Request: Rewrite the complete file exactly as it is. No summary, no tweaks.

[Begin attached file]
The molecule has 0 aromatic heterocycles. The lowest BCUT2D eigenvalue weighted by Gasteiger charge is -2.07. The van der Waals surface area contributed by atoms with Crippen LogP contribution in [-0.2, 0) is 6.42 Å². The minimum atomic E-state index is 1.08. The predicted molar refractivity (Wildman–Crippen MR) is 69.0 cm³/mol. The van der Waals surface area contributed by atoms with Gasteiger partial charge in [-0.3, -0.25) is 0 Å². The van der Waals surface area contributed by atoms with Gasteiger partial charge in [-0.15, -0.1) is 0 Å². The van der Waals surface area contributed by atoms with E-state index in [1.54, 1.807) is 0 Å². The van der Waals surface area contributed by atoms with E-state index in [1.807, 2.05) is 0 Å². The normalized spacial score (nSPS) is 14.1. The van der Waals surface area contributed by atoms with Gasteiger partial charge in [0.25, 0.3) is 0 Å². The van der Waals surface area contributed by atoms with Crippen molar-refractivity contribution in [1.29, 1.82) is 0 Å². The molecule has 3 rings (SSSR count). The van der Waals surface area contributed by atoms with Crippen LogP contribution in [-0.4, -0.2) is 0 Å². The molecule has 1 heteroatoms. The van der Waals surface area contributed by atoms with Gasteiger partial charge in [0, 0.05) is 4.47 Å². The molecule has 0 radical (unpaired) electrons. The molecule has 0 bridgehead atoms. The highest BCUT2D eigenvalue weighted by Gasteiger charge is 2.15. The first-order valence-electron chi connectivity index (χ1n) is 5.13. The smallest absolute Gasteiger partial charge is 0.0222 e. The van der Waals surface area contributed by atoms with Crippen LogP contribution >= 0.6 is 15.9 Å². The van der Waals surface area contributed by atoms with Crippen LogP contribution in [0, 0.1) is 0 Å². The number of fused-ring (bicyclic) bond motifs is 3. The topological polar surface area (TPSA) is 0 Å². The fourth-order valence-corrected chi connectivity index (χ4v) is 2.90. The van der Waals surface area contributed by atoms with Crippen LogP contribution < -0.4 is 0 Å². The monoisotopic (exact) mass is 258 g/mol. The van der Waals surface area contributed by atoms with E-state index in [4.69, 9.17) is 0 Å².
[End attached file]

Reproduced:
The molecule has 0 aromatic heterocycles. The lowest BCUT2D eigenvalue weighted by Gasteiger charge is -2.07. The van der Waals surface area contributed by atoms with Crippen LogP contribution in [-0.2, 0) is 6.42 Å². The minimum atomic E-state index is 1.08. The predicted molar refractivity (Wildman–Crippen MR) is 69.0 cm³/mol. The van der Waals surface area contributed by atoms with Gasteiger partial charge in [-0.3, -0.25) is 0 Å². The van der Waals surface area contributed by atoms with Gasteiger partial charge in [-0.15, -0.1) is 0 Å². The van der Waals surface area contributed by atoms with E-state index in [1.54, 1.807) is 0 Å². The van der Waals surface area contributed by atoms with E-state index in [1.807, 2.05) is 0 Å². The normalized spacial score (nSPS) is 14.1. The van der Waals surface area contributed by atoms with Gasteiger partial charge in [0.25, 0.3) is 0 Å². The van der Waals surface area contributed by atoms with Crippen molar-refractivity contribution in [1.29, 1.82) is 0 Å². The molecule has 3 rings (SSSR count). The van der Waals surface area contributed by atoms with Crippen LogP contribution in [-0.4, -0.2) is 0 Å². The molecule has 1 heteroatoms. The van der Waals surface area contributed by atoms with Gasteiger partial charge in [0, 0.05) is 4.47 Å². The molecule has 0 radical (unpaired) electrons. The molecule has 0 bridgehead atoms. The highest BCUT2D eigenvalue weighted by Gasteiger charge is 2.15. The first-order valence-electron chi connectivity index (χ1n) is 5.13. The smallest absolute Gasteiger partial charge is 0.0222 e. The van der Waals surface area contributed by atoms with Crippen LogP contribution >= 0.6 is 15.9 Å². The van der Waals surface area contributed by atoms with Crippen LogP contribution in [0, 0.1) is 0 Å². The number of fused-ring (bicyclic) bond motifs is 3. The topological polar surface area (TPSA) is 0 Å². The fourth-order valence-corrected chi connectivity index (χ4v) is 2.90. The van der Waals surface area contributed by atoms with Crippen LogP contribution < -0.4 is 0 Å². The monoisotopic (exact) mass is 258 g/mol. The van der Waals surface area contributed by atoms with E-state index in [4.69, 9.17) is 0 Å².